“But double, like old beggars under sacks,

Towards our distant rest began to trudge.

Man marched asleep. Many had lost their boots,

But limped on, blood-shot. All went lame, all blind;

Drunk with fatigue; deaf even to the hoots

Of gas-shells dropping softly behind.” (Wilfred Owen)

At the polls, there lay mine-fields which had to be crossed and already heavy casualties had been suffered,

“But many there stood still To face the stark, blank sky beyond the ridge,

Knowing their feet had come to the end of the world.” (Wilfred Owen)

71-war3At around 3am, the medium machine guns stopped firing at us, so we realized that the enemy had either fled or had suffered heavy casualties. Our Commanding Officer (who received a Veer Chakra) asked me to follow his footsteps. At around 4am, no sooner did I set my foot on the mine than a huge explosion happened. Owen must have been writing about us as he said:

“So soon they topped the hill, and raced together

Over an open stretch of herb and heather

Exposed. And instantly the whole sky burned

With fury against them; and soft sudden cups

Opened in thousands for their blood;”

I was thrown atop, I toppled over and the person behind me had lost his eyes. The vision with which we marched on lost its valour, my left foot was missing and my right leg ripped apart. In a moment, destiny conspired to carve a new pavement for me, a way I had never wanted to tread, a road far far away from my dreams, my vision. Tourniquets were tied on my legs and I was put on a stretcher and I heard a couple of comrades being ordered to take me to the hospital immediately, before I lost awareness and later I awakened amidst many others who were in an equally painful state.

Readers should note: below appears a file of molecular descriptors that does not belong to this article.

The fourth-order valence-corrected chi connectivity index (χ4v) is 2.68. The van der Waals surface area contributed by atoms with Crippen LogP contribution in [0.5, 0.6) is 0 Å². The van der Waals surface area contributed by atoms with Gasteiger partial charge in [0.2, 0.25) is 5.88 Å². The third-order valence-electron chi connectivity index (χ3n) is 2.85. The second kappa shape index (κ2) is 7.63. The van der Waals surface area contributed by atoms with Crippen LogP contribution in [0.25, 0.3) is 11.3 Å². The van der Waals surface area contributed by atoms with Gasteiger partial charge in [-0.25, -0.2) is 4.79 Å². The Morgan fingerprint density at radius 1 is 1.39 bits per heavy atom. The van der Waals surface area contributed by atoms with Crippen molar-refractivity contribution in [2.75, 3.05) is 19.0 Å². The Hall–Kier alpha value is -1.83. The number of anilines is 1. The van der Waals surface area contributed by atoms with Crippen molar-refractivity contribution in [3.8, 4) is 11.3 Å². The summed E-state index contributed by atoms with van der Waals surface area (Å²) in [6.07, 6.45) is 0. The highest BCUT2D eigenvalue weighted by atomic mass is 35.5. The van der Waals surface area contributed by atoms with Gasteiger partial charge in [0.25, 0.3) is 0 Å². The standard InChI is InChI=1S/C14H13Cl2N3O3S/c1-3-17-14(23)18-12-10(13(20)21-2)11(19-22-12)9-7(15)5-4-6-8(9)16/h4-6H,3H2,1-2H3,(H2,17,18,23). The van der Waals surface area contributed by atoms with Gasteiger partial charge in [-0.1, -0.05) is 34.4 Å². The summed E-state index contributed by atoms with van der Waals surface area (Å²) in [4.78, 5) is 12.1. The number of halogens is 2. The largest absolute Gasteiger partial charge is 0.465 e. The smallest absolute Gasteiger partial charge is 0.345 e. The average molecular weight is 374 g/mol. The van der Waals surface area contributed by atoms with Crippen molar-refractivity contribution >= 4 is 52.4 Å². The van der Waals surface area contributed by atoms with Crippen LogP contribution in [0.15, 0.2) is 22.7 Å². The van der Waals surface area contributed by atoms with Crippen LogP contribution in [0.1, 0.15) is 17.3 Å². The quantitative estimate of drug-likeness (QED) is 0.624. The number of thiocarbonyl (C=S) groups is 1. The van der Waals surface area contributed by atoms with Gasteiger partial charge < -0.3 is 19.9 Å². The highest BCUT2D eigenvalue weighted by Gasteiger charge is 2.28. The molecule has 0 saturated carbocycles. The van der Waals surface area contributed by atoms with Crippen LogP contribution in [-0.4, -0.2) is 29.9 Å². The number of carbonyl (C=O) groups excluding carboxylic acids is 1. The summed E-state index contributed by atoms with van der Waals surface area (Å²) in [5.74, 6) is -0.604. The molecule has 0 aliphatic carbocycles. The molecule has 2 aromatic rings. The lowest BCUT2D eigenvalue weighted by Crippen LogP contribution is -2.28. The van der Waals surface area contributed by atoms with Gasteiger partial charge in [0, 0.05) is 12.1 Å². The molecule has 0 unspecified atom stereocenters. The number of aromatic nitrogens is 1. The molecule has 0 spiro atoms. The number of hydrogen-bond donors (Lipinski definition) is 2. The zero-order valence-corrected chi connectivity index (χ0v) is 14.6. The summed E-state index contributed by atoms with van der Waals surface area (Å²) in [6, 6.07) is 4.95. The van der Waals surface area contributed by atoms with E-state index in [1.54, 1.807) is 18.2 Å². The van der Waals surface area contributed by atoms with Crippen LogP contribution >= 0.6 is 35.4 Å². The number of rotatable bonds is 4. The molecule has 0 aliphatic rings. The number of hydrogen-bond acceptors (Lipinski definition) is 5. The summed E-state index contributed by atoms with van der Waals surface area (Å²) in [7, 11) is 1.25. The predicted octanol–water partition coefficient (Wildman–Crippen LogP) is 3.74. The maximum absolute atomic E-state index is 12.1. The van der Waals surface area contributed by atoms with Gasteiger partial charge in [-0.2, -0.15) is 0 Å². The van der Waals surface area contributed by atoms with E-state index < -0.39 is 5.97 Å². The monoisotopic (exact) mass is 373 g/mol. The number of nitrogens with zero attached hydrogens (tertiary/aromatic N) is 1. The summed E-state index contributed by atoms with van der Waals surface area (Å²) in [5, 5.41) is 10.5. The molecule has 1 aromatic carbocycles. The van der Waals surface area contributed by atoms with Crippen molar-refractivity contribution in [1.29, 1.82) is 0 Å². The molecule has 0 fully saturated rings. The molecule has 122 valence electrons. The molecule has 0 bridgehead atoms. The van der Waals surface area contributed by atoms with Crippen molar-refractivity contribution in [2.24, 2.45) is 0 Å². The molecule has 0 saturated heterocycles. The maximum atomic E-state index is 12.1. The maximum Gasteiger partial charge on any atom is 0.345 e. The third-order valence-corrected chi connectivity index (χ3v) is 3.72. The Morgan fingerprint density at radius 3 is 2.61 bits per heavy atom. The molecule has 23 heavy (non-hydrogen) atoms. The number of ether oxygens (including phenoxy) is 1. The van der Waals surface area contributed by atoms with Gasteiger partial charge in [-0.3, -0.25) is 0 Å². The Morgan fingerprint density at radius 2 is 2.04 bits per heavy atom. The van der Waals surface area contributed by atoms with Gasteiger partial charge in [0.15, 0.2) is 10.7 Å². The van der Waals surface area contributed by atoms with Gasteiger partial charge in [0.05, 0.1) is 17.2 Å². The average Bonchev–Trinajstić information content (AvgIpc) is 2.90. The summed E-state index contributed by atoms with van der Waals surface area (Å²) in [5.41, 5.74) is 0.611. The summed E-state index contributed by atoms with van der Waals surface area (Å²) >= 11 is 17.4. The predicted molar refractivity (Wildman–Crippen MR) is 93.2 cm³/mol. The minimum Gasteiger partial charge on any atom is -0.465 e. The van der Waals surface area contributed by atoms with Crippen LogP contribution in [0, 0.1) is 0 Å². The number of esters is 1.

“I don’t recall what happened then…

And, as I held him to me, I could feel our wounds were pressed

The large one in my heart against the small one in his chest”. (Michael Mack)

71-war4I was taken to the field hospital where operations were done to resist gangrene. Then I was helicoptered to Jammu hospital where I met a lot of soldiers from Kargil. At the sacrificial altar of the hospital where we lay as lambs in the slaughter-house, we were told that our army had captured the posts; and even after so many years of the war, it is still retained as a part of India. War is surely a series of catastrophes that result in victory. I was kept in the hospital for long, but Kashmir used to be regularly bombed so the hospital premises had to be evacuated and from there I was transferred to army hospital at Dehradun and thereafter to Commando Hospital at Pune, Maharashtra. I never felt the loss of my limbs, because my pain was numbed by the resounding of the guns that resonated in me like the sweet flute long after it was heard no more:

“There is no hunting like the hunting of man, and those who have hunted armed men for long

enough and liked it, never care for anything else thereafter.” (Ernest Hemmingway)

During war, we think not of family and friends; the only aim is to outwit the foes even before they conjecture our presence. It’s just the denouement of war that keeps us striving, it’s a struggle that defeats itself only for a bigger victory. The self-tarnishing faculty of war makes it temporal but the inevitability of loss that strikes as an aftermath keeps reverberating in the families and nations that suffered through it. War is basically destruction of mankind to redeem humanity and resuscitate peace; and I feel lucky and honoured to be sacrificing and countering the cause for my nation as a worthy knight with the chalice of satisfaction, like many others who have been accomplices in the same journey:

“Whatever hope is yours,

Was my life also. I went hunting wild

… I mean the truth untold,

The pity of war, the pity war distilled.

Now men will go content with what we spoiled.” (Wilfred Owen)

(The name of the Army Man has been withheld according to his wish from whose diary the section has been taken)

An article by Aritrik Dutta Chowdhury